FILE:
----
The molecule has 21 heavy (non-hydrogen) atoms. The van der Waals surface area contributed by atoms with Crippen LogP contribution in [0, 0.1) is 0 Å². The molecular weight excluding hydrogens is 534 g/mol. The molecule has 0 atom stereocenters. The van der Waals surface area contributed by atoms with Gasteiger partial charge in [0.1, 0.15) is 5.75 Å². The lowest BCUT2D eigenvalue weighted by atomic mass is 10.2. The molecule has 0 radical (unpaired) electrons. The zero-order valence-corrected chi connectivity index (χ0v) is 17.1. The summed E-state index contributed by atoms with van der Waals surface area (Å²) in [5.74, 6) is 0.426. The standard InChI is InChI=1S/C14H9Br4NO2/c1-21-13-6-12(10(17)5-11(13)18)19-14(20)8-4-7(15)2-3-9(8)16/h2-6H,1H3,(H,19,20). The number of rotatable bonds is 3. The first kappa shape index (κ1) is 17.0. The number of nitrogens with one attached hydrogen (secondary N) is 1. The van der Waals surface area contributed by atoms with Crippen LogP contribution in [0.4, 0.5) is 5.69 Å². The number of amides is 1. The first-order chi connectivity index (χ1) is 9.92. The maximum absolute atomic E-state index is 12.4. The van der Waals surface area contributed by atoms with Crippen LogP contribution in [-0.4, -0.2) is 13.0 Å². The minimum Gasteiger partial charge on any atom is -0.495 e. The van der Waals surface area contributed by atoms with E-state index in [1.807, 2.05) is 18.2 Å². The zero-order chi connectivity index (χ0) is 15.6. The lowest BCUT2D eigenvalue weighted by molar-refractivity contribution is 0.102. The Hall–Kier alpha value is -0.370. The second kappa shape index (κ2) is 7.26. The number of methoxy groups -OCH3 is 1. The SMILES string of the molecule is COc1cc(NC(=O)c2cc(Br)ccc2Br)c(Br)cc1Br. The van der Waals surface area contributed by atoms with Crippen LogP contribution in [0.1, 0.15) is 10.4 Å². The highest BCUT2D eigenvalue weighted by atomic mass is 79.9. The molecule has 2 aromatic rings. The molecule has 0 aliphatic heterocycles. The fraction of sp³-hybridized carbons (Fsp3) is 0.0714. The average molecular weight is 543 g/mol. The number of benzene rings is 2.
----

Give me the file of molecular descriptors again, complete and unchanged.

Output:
The molecule has 21 heavy (non-hydrogen) atoms. The van der Waals surface area contributed by atoms with Crippen LogP contribution in [0, 0.1) is 0 Å². The molecular weight excluding hydrogens is 534 g/mol. The molecule has 0 atom stereocenters. The van der Waals surface area contributed by atoms with Gasteiger partial charge in [0.1, 0.15) is 5.75 Å². The lowest BCUT2D eigenvalue weighted by atomic mass is 10.2. The molecule has 0 radical (unpaired) electrons. The zero-order valence-corrected chi connectivity index (χ0v) is 17.1. The summed E-state index contributed by atoms with van der Waals surface area (Å²) in [5.74, 6) is 0.426. The standard InChI is InChI=1S/C14H9Br4NO2/c1-21-13-6-12(10(17)5-11(13)18)19-14(20)8-4-7(15)2-3-9(8)16/h2-6H,1H3,(H,19,20). The number of rotatable bonds is 3. The first kappa shape index (κ1) is 17.0. The number of nitrogens with one attached hydrogen (secondary N) is 1. The van der Waals surface area contributed by atoms with Crippen LogP contribution in [0.4, 0.5) is 5.69 Å². The number of amides is 1. The first-order chi connectivity index (χ1) is 9.92. The maximum absolute atomic E-state index is 12.4. The van der Waals surface area contributed by atoms with Crippen LogP contribution in [-0.4, -0.2) is 13.0 Å². The minimum Gasteiger partial charge on any atom is -0.495 e. The van der Waals surface area contributed by atoms with E-state index in [1.807, 2.05) is 18.2 Å². The zero-order chi connectivity index (χ0) is 15.6. The lowest BCUT2D eigenvalue weighted by molar-refractivity contribution is 0.102. The Hall–Kier alpha value is -0.370. The second kappa shape index (κ2) is 7.26. The number of methoxy groups -OCH3 is 1. The SMILES string of the molecule is COc1cc(NC(=O)c2cc(Br)ccc2Br)c(Br)cc1Br. The van der Waals surface area contributed by atoms with Crippen LogP contribution in [0.1, 0.15) is 10.4 Å². The highest BCUT2D eigenvalue weighted by atomic mass is 79.9. The molecule has 2 aromatic rings. The molecule has 0 aliphatic heterocycles. The fraction of sp³-hybridized carbons (Fsp3) is 0.0714. The average molecular weight is 543 g/mol. The number of benzene rings is 2.